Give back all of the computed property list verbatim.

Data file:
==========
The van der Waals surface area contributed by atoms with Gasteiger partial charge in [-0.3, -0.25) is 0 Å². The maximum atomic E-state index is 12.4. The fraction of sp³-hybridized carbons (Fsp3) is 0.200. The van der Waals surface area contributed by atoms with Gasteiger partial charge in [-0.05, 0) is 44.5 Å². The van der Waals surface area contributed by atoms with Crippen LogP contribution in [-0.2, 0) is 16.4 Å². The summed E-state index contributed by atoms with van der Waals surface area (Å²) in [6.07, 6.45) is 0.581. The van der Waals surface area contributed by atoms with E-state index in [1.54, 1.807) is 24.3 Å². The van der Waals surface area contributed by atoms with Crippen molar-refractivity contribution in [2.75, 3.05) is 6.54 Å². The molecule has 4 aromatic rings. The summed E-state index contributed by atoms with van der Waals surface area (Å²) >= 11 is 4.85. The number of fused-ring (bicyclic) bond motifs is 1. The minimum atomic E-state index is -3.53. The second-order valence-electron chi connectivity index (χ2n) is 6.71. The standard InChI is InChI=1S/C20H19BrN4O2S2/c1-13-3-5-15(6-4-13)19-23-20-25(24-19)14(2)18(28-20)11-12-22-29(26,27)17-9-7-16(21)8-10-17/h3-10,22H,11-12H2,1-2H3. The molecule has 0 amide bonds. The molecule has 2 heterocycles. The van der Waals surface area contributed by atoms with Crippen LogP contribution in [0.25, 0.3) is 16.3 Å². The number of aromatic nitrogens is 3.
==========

The van der Waals surface area contributed by atoms with Gasteiger partial charge in [-0.3, -0.25) is 0 Å². The maximum atomic E-state index is 12.4. The fraction of sp³-hybridized carbons (Fsp3) is 0.200. The van der Waals surface area contributed by atoms with Gasteiger partial charge in [-0.05, 0) is 44.5 Å². The van der Waals surface area contributed by atoms with Crippen LogP contribution in [-0.2, 0) is 16.4 Å². The summed E-state index contributed by atoms with van der Waals surface area (Å²) in [6.07, 6.45) is 0.581. The van der Waals surface area contributed by atoms with E-state index in [1.54, 1.807) is 24.3 Å². The van der Waals surface area contributed by atoms with Crippen molar-refractivity contribution in [2.75, 3.05) is 6.54 Å². The molecule has 4 aromatic rings. The summed E-state index contributed by atoms with van der Waals surface area (Å²) >= 11 is 4.85. The number of fused-ring (bicyclic) bond motifs is 1. The minimum atomic E-state index is -3.53. The second-order valence-electron chi connectivity index (χ2n) is 6.71. The standard InChI is InChI=1S/C20H19BrN4O2S2/c1-13-3-5-15(6-4-13)19-23-20-25(24-19)14(2)18(28-20)11-12-22-29(26,27)17-9-7-16(21)8-10-17/h3-10,22H,11-12H2,1-2H3. The molecule has 0 amide bonds. The molecule has 2 heterocycles. The van der Waals surface area contributed by atoms with Crippen LogP contribution in [0.25, 0.3) is 16.3 Å². The number of aromatic nitrogens is 3.